Although bulk transcriptional profiling studies of postmortem autism spectrum disorder (ASD) brain samples have identified shared changes in gene expression (e.g., Parikshak et al., Nature, 2016), little information has been available as to how these changes map to specific cell types. SFARI Investigator Arnold Kriegstein and colleagues now use single-nucleus RNA sequencing (snRNA-seq) to identify key cell types in the developing brain that show disproportionate dysregulation of gene expression, with enrichment for genes known to be involved in ASD risk.
In the new work, supported in part by a SFARI Pilot Award, Kriegstein’s team carried out snRNA-seq on 41 postmortem brain samples, including prefrontal cortex and anterior cingulate cortex, from 15 individuals with ASD and 16 controls. Unbiased clustering identified significant changes in gene expression, particularly in upper layer (layer 2/3) excitatory neurons, vasoactive intestinal polypeptide (VIP)-expressing interneurons, protoplasmic astrocytes and microglia. Moreover, there was a highly significant overlap in those genes showing dysregulated gene expression in the ASD samples and those that have been implicated in the etiology of ASD.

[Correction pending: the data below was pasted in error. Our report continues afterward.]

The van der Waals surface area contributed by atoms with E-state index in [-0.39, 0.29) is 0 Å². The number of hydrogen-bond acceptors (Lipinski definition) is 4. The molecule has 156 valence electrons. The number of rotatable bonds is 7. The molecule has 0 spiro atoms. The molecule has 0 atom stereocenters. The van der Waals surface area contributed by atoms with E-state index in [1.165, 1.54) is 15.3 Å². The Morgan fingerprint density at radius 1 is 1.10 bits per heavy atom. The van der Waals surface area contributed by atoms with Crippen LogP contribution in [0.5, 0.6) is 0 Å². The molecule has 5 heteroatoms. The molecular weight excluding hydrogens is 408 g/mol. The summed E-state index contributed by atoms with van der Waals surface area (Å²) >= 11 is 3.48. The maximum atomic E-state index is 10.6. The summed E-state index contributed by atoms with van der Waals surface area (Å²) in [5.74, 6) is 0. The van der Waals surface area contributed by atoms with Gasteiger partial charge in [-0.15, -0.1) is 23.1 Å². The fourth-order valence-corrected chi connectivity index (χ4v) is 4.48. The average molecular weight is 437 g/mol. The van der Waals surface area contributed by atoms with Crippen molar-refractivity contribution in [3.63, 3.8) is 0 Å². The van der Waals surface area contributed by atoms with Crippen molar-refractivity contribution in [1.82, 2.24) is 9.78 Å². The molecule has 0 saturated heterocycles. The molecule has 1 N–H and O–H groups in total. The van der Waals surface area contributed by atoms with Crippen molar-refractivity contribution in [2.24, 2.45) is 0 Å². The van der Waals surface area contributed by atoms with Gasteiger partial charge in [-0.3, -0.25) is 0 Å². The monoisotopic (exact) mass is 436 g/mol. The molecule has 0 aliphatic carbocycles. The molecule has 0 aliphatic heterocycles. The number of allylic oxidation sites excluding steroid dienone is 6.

These data are consistent with previous work identifying layer 2/3 neurons as a cell type where high-confidence ASD risk factors exhibit convergent patterns of gene expression (Parikshak et al., Cell, 2013). Among the dysregulated genes is SOX5, which is noteworthy in light of its potential role in regulating the expression of the gene set that shows attenuated cortical patterning in the ASD brain (Parikshak et al., Nature, 2016). Finally, the authors show that individuals with different degrees of clinical severity, as measured by scores on the Autism Diagnostic Interview–Revised (ADI-R), clustered according to dysregulation of genes in layer 2/3 neurons and microglia.
Single-cell genomics identifies cell type-specific molecular changes in autism.
Velmeshev D., Schirmer L., Jung D., Haeussler M., Perez Y., Mayer S., Bhaduri A., Goyal N., Rowitch D.H., Kriegstein A.